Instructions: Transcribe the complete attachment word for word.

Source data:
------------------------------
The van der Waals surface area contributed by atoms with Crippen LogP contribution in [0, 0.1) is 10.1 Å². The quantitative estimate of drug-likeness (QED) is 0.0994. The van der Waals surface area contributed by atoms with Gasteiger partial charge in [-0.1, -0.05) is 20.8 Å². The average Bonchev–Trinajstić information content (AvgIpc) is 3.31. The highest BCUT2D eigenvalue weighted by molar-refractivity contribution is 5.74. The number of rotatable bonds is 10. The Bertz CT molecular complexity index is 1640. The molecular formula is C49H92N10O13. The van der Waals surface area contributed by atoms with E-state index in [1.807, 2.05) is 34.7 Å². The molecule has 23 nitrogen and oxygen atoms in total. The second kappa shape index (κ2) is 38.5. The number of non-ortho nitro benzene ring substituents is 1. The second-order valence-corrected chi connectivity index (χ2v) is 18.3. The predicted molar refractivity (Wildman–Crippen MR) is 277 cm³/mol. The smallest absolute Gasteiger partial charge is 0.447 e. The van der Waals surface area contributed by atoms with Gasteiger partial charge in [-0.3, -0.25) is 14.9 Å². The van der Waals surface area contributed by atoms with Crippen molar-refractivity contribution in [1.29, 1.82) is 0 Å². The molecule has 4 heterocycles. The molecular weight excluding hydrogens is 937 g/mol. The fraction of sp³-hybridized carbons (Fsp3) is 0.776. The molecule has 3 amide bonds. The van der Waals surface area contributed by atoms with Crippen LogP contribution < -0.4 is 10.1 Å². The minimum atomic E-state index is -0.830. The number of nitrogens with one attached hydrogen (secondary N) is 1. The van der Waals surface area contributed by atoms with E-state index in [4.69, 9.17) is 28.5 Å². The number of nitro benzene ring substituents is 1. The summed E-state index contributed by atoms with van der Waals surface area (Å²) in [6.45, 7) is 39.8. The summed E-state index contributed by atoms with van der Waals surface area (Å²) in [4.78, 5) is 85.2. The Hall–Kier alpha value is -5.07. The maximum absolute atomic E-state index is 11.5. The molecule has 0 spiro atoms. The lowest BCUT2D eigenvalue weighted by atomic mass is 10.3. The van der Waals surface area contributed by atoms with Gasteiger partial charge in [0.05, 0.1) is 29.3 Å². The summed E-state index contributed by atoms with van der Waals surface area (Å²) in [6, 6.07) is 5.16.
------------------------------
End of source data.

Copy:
The van der Waals surface area contributed by atoms with Crippen LogP contribution in [0, 0.1) is 10.1 Å². The quantitative estimate of drug-likeness (QED) is 0.0994. The van der Waals surface area contributed by atoms with Gasteiger partial charge in [-0.1, -0.05) is 20.8 Å². The average Bonchev–Trinajstić information content (AvgIpc) is 3.31. The highest BCUT2D eigenvalue weighted by molar-refractivity contribution is 5.74. The number of rotatable bonds is 10. The Bertz CT molecular complexity index is 1640. The molecular formula is C49H92N10O13. The van der Waals surface area contributed by atoms with E-state index in [1.807, 2.05) is 34.7 Å². The molecule has 23 nitrogen and oxygen atoms in total. The second kappa shape index (κ2) is 38.5. The number of non-ortho nitro benzene ring substituents is 1. The second-order valence-corrected chi connectivity index (χ2v) is 18.3. The predicted molar refractivity (Wildman–Crippen MR) is 277 cm³/mol. The smallest absolute Gasteiger partial charge is 0.447 e. The van der Waals surface area contributed by atoms with Gasteiger partial charge in [-0.3, -0.25) is 14.9 Å². The van der Waals surface area contributed by atoms with Crippen molar-refractivity contribution in [1.29, 1.82) is 0 Å². The molecule has 4 heterocycles. The molecular weight excluding hydrogens is 937 g/mol. The fraction of sp³-hybridized carbons (Fsp3) is 0.776. The molecule has 3 amide bonds. The van der Waals surface area contributed by atoms with Crippen LogP contribution < -0.4 is 10.1 Å². The minimum atomic E-state index is -0.830. The number of nitrogens with one attached hydrogen (secondary N) is 1. The van der Waals surface area contributed by atoms with E-state index in [4.69, 9.17) is 28.5 Å². The number of nitro benzene ring substituents is 1. The summed E-state index contributed by atoms with van der Waals surface area (Å²) in [6.45, 7) is 39.8. The summed E-state index contributed by atoms with van der Waals surface area (Å²) in [4.78, 5) is 85.2. The Hall–Kier alpha value is -5.07. The maximum absolute atomic E-state index is 11.5. The molecule has 0 spiro atoms. The lowest BCUT2D eigenvalue weighted by atomic mass is 10.3. The van der Waals surface area contributed by atoms with Gasteiger partial charge in [0.05, 0.1) is 29.3 Å². The summed E-state index contributed by atoms with van der Waals surface area (Å²) in [6, 6.07) is 5.16.